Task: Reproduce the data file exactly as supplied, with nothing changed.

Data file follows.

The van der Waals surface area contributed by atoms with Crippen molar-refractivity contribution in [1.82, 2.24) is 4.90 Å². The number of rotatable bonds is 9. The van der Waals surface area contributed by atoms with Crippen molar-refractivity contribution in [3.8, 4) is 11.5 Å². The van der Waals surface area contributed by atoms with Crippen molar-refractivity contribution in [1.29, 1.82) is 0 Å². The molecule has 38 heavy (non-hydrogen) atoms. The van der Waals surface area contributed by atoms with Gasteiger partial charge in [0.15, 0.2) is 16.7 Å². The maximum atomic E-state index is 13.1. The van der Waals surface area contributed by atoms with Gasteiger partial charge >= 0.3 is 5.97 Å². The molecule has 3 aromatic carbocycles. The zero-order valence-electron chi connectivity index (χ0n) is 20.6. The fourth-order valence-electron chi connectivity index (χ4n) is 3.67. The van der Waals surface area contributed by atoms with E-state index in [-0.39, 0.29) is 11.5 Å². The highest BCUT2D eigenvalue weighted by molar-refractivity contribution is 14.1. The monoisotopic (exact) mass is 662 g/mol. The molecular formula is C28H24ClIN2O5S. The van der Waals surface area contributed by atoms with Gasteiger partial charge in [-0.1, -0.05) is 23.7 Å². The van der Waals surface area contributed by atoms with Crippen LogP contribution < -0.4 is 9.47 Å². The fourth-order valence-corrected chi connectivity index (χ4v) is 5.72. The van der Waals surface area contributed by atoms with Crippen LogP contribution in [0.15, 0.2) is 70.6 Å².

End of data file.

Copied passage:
The van der Waals surface area contributed by atoms with Crippen molar-refractivity contribution in [1.82, 2.24) is 4.90 Å². The number of rotatable bonds is 9. The van der Waals surface area contributed by atoms with Crippen molar-refractivity contribution in [3.8, 4) is 11.5 Å². The van der Waals surface area contributed by atoms with Crippen molar-refractivity contribution in [1.29, 1.82) is 0 Å². The molecule has 38 heavy (non-hydrogen) atoms. The van der Waals surface area contributed by atoms with Gasteiger partial charge in [0.15, 0.2) is 16.7 Å². The maximum atomic E-state index is 13.1. The van der Waals surface area contributed by atoms with Gasteiger partial charge >= 0.3 is 5.97 Å². The molecule has 3 aromatic carbocycles. The zero-order valence-electron chi connectivity index (χ0n) is 20.6. The fourth-order valence-electron chi connectivity index (χ4n) is 3.67. The van der Waals surface area contributed by atoms with E-state index in [-0.39, 0.29) is 11.5 Å². The highest BCUT2D eigenvalue weighted by molar-refractivity contribution is 14.1. The monoisotopic (exact) mass is 662 g/mol. The molecular formula is C28H24ClIN2O5S. The van der Waals surface area contributed by atoms with Gasteiger partial charge in [-0.1, -0.05) is 23.7 Å². The van der Waals surface area contributed by atoms with Crippen LogP contribution < -0.4 is 9.47 Å². The fourth-order valence-corrected chi connectivity index (χ4v) is 5.72. The van der Waals surface area contributed by atoms with Crippen LogP contribution in [0.15, 0.2) is 70.6 Å².